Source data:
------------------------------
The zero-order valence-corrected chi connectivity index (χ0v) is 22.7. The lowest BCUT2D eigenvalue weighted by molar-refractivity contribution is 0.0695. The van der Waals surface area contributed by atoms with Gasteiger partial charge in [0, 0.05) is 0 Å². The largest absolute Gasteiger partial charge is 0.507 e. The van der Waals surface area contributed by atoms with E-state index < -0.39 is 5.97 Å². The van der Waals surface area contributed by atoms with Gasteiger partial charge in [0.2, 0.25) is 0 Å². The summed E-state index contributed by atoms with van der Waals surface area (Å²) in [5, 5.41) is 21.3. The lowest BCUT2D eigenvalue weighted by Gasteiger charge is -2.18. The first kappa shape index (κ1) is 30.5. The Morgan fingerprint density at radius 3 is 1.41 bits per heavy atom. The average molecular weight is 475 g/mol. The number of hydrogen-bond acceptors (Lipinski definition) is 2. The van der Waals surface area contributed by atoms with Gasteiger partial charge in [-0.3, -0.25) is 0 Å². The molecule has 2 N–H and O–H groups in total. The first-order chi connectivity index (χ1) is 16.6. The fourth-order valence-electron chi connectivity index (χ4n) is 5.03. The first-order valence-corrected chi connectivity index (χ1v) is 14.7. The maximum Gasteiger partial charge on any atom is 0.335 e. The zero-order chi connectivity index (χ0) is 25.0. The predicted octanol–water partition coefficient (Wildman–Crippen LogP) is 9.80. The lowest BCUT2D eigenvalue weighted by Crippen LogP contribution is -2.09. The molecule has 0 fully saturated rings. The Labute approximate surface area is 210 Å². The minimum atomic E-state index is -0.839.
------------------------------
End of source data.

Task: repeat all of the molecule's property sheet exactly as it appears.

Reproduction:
The zero-order valence-corrected chi connectivity index (χ0v) is 22.7. The lowest BCUT2D eigenvalue weighted by molar-refractivity contribution is 0.0695. The van der Waals surface area contributed by atoms with Gasteiger partial charge in [0, 0.05) is 0 Å². The largest absolute Gasteiger partial charge is 0.507 e. The van der Waals surface area contributed by atoms with E-state index < -0.39 is 5.97 Å². The van der Waals surface area contributed by atoms with Gasteiger partial charge in [0.2, 0.25) is 0 Å². The summed E-state index contributed by atoms with van der Waals surface area (Å²) in [5, 5.41) is 21.3. The lowest BCUT2D eigenvalue weighted by Gasteiger charge is -2.18. The first kappa shape index (κ1) is 30.5. The Morgan fingerprint density at radius 3 is 1.41 bits per heavy atom. The average molecular weight is 475 g/mol. The number of hydrogen-bond acceptors (Lipinski definition) is 2. The van der Waals surface area contributed by atoms with Gasteiger partial charge in [-0.3, -0.25) is 0 Å². The molecule has 2 N–H and O–H groups in total. The first-order chi connectivity index (χ1) is 16.6. The fourth-order valence-electron chi connectivity index (χ4n) is 5.03. The first-order valence-corrected chi connectivity index (χ1v) is 14.7. The maximum Gasteiger partial charge on any atom is 0.335 e. The zero-order chi connectivity index (χ0) is 25.0. The predicted octanol–water partition coefficient (Wildman–Crippen LogP) is 9.80. The lowest BCUT2D eigenvalue weighted by Crippen LogP contribution is -2.09. The molecule has 0 fully saturated rings. The Labute approximate surface area is 210 Å². The minimum atomic E-state index is -0.839.